Here are some areas where there will be a price to pay in lives. I have posed them as questions:

What is the life/health impact of shutting down all nonemergency medical and dental care for months? I worked in EMS as a paramedic in Los Angeles and San Bernardino Counties from 1995 to 2006. We ran emergency calls at doctor’s offices constantly. People come in for routine care only to find out they had a serious problem. What would happen if we shut down the regular non-emergency healthcare of for the whole nation (330 million people)?   And this is exactly what has already happened in California.  The shelter in place order that was issued affected around 23 counties without a confirmed case of the virus at the time of the order. 

What is the health impact of a potential worldwide depression/recession on personal health insurance, stress, and nutrition?  

What is the health impact of millions people losing their jobs, retirement savings & homes? Especially among the lower income poor and self employed?   This can lead to huge amounts of stress and all the poor outcomes that come with it (addiction, PTSD related to disaster, suicide).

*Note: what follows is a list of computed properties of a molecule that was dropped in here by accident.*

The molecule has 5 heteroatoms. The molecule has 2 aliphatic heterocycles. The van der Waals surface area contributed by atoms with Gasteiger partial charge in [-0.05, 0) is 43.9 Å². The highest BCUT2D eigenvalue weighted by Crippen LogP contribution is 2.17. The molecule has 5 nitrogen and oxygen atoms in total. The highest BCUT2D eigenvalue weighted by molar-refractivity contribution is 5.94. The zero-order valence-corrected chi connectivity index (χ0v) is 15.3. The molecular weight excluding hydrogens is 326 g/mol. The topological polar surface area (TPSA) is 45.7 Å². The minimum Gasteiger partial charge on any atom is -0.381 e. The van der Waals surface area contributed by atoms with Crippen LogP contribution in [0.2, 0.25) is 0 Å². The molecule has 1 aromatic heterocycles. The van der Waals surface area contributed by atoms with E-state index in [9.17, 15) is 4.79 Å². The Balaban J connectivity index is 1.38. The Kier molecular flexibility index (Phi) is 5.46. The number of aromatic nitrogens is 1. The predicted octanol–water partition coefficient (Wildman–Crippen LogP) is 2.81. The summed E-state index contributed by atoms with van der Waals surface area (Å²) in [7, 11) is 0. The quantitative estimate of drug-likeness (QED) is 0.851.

What is the health impact of people staying away or delaying care from the ER for serious illnesses out of fear of infection? (This has been happening in our town) A person with an infected appendix or gall bladder that waits an additional 12 hours to get help can become much worse off. 

What is the impact on pregnancy stress from our response on maternal and newborn health in pregnancy?  It is known that miscarriages, premature births and neonatal deaths all go up in time of national disaster. This can be related to stress and/or women not getting routine preventive care.  This article discusses the effects after hurricane Sandy.

This 2015 article suggests 4.4% loss of male fetuses (which are more sensitive to stress) following the Taiwan earthquake. 

I want our government officials to take action. But let’s not pretend that the only thing that matters is saving lives from Coronavirus. There is much more going on here.  We need leaders that can see and acknowledge the whole situation, including the devastating impact of their own policies.